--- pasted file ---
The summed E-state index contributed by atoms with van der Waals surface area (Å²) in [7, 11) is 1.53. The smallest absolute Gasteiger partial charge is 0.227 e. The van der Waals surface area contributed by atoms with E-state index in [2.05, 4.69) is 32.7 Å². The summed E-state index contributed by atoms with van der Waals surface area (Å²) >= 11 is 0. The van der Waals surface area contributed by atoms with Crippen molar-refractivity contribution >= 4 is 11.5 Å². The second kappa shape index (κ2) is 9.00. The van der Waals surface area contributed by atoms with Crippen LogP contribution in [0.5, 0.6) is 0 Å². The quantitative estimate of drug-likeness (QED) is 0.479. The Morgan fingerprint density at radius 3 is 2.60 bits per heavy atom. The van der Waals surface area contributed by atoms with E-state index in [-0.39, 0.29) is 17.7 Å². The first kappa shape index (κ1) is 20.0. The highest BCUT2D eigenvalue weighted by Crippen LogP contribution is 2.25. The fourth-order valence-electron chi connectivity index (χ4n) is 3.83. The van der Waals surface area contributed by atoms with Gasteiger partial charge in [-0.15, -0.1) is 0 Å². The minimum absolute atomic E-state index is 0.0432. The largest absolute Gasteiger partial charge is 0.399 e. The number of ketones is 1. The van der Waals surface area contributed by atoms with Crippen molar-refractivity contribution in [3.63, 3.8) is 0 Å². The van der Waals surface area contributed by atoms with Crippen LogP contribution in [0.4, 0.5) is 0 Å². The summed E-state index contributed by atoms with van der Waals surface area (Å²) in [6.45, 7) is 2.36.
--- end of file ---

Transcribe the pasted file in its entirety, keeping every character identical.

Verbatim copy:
The summed E-state index contributed by atoms with van der Waals surface area (Å²) in [7, 11) is 1.53. The smallest absolute Gasteiger partial charge is 0.227 e. The van der Waals surface area contributed by atoms with E-state index in [2.05, 4.69) is 32.7 Å². The summed E-state index contributed by atoms with van der Waals surface area (Å²) >= 11 is 0. The van der Waals surface area contributed by atoms with Crippen molar-refractivity contribution >= 4 is 11.5 Å². The second kappa shape index (κ2) is 9.00. The van der Waals surface area contributed by atoms with Crippen LogP contribution in [0.5, 0.6) is 0 Å². The quantitative estimate of drug-likeness (QED) is 0.479. The Morgan fingerprint density at radius 3 is 2.60 bits per heavy atom. The van der Waals surface area contributed by atoms with E-state index in [-0.39, 0.29) is 17.7 Å². The first kappa shape index (κ1) is 20.0. The highest BCUT2D eigenvalue weighted by Crippen LogP contribution is 2.25. The fourth-order valence-electron chi connectivity index (χ4n) is 3.83. The van der Waals surface area contributed by atoms with Gasteiger partial charge in [-0.15, -0.1) is 0 Å². The minimum absolute atomic E-state index is 0.0432. The largest absolute Gasteiger partial charge is 0.399 e. The number of ketones is 1. The van der Waals surface area contributed by atoms with Crippen molar-refractivity contribution in [3.63, 3.8) is 0 Å². The van der Waals surface area contributed by atoms with Crippen LogP contribution in [0.4, 0.5) is 0 Å². The summed E-state index contributed by atoms with van der Waals surface area (Å²) in [6.45, 7) is 2.36.